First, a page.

NEWS STATES TAMIL NADU
Jayalalithaa health | Madras High Court quashes defamation proceedings against web portal
Mohamed Imranullah S.
CHENNAI 18 OCTOBER 2020 01:19 IST
UPDATED: 18 OCTOBER 2020 01:25 IST
Rediff.com had carried an article on Jayalalithaa’s failing health in 2015.
The Madras High Court has quashed criminal defamation proceedings initiated by the State government against the chairman, Editor-in-Chief, Associate Editor and reporter of Rediff.com for carrying a news article on July 10, 2015 accusing the media of not reporting widely about the then Chief Minister Jayalalithaa’s failing health.
Justice P.N. Prakash said the fact that Jayalalithaa was not keeping well became very obvious on May 23, 2015 when the whole world watched the unprecedented act of her entire Cabinet of 28 Ministers take oath in two batches, in a ceremony that hardly lasted for 30 minutes, instead of the usual practice of taking oath individually.
The judge agreed with senior counsel R. Shunmugasundaram, representing the chairman and employees of the web portal, that the criminal defamation proceedings initiated against them in 2015 had no leg to stand on. He quashed the defamation proceedings launched through the City Public Prosecutor.
The judge also pointed out that the news article in the web portal had only found fault with the mainstream media for not reporting about Jayalalithaa’s health condition and it did not refer to any particular ailment suffered by her or made any disparaging remark about her health. It only highlighted that Jayalalithaa was not very active.
The article stated that she had been visiting the Secretariat only twice a week after assuming office as Chief Minister for the second time in May 2015 and did not remain there for more than 30 minutes. The brief window was used to inaugurate government schemes through video conference and even the prestigious Chennai Metro was inaugurated that way. There was absolutely no interaction with the media and only select television crews as well as photographers were allowed to capture the Chief Minister visually.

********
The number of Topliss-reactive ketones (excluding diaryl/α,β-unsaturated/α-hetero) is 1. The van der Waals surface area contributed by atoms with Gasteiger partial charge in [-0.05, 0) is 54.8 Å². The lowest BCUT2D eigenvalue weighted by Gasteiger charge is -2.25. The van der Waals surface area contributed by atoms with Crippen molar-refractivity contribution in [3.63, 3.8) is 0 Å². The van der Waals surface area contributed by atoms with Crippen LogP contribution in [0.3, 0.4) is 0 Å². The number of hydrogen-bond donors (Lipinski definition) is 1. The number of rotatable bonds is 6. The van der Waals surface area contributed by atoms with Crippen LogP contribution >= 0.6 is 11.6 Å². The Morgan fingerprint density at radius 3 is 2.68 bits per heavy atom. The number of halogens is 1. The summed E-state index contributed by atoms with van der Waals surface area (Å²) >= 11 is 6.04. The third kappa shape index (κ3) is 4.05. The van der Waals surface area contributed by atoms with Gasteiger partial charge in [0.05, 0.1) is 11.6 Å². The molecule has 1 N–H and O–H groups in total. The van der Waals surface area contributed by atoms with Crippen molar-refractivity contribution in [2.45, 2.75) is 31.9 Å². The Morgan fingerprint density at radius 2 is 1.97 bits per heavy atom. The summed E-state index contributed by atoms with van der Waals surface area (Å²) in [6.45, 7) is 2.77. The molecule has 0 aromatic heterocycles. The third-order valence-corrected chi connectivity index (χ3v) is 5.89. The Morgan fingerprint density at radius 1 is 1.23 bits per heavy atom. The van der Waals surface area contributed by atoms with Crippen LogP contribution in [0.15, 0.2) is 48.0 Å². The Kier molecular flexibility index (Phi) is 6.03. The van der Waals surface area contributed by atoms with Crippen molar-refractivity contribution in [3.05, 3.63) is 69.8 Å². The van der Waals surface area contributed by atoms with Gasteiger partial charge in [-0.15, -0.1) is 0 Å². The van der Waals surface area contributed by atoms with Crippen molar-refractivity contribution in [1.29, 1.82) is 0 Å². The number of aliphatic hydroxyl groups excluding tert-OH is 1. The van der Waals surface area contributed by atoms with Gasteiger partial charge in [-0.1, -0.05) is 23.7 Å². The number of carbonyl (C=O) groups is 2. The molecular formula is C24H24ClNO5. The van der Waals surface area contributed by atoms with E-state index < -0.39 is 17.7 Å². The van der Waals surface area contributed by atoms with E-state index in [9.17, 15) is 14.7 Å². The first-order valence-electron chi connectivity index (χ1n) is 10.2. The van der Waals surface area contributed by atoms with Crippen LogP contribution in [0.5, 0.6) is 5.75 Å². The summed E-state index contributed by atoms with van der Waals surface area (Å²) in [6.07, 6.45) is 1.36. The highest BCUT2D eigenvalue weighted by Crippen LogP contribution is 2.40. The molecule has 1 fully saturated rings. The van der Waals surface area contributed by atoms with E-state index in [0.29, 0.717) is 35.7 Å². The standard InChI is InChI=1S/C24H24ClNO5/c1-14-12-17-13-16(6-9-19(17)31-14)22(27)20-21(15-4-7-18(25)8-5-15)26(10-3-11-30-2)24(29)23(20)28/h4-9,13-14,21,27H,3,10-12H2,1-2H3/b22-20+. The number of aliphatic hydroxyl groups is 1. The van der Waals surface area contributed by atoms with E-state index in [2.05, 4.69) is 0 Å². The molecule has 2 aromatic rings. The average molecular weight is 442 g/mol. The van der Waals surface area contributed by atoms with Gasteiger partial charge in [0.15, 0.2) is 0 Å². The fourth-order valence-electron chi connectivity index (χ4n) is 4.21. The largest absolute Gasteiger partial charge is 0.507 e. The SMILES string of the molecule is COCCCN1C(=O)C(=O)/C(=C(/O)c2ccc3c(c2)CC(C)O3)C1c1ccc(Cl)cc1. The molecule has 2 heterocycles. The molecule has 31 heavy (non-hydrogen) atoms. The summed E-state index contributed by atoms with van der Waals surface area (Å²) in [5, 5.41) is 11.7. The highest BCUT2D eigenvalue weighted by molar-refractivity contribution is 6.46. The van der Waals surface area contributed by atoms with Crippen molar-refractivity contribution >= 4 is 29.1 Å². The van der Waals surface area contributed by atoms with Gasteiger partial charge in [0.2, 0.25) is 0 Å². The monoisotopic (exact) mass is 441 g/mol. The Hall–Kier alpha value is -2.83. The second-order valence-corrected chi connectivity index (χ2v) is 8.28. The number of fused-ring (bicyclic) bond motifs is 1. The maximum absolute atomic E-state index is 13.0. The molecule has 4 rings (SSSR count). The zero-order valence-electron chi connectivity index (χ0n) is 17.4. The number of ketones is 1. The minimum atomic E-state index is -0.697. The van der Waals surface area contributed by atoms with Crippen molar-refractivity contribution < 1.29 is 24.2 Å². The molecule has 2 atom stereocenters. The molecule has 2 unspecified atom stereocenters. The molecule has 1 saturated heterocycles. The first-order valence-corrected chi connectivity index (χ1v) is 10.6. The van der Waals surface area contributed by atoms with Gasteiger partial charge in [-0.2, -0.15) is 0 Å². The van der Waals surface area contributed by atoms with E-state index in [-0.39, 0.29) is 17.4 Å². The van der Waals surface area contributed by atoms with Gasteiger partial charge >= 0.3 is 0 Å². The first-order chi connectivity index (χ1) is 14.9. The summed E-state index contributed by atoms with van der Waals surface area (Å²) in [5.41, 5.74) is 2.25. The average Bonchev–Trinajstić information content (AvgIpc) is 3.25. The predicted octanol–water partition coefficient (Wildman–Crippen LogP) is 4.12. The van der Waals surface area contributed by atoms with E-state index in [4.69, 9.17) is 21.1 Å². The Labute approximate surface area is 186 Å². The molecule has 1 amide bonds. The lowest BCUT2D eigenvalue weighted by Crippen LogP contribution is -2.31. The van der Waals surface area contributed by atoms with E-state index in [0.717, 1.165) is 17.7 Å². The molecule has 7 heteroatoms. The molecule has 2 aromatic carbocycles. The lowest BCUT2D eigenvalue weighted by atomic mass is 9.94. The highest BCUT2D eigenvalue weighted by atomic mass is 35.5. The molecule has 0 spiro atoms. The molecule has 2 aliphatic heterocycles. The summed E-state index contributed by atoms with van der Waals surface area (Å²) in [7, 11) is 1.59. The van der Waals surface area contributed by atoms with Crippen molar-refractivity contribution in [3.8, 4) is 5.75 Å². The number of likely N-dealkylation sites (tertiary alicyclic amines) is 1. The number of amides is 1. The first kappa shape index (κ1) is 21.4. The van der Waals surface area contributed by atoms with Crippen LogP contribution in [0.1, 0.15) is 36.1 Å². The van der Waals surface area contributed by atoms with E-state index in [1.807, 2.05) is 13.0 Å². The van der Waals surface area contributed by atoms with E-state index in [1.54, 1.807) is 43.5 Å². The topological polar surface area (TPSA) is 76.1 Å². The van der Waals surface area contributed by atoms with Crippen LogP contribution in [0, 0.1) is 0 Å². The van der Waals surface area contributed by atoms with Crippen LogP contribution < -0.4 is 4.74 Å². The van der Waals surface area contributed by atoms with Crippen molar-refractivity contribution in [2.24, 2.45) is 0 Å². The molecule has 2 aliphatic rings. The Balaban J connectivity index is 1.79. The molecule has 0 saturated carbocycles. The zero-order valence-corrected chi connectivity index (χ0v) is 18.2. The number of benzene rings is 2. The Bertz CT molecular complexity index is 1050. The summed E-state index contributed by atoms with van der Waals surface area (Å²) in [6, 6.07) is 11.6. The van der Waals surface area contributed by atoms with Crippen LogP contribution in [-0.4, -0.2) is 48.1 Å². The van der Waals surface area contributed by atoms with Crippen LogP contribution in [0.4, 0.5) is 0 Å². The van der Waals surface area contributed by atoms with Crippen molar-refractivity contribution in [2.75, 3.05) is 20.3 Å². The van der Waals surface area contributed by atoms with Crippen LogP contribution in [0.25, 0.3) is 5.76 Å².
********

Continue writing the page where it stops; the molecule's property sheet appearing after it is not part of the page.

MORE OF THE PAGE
“Surprisingly, there has not been even a murmur of protest from any of the media outlets for the nauseating development,” the article stated and claimed that her poor health had affected government administration.
Opposing the quash petition, State Public Prosecutor A. Natarajan pointed out that the news article had quoted an anonymous IAS officer to have said that files used to move even when a “dummy” government under the Chief Ministership of O. Panneerselvam (now Deputy Chief Minister) was in place whereas an absolute paralysis was staring at them due to Jayalalithaa’s failing health.
He argued that this anonymous quote was untrue and defamatory. However, Justice Prakash brushed aside the argument on the ground that “an allegedly defamatory article must be read as a whole and not in bits and pieces. An assessment of the state of affairs of the administration at a given point of time cannot amount to defamation”.
The judge went on to state: “Right to free speech and expression guaranteed under Article 19(1)(a) of the Constitution is sacrosanct though it can be restricted on the grounds set out in Article 19(2). The press has a duty to keep the public informed about the happenings in the administration of the State. If this freedom is stifled, rumours and gossips will masquerade as truth.”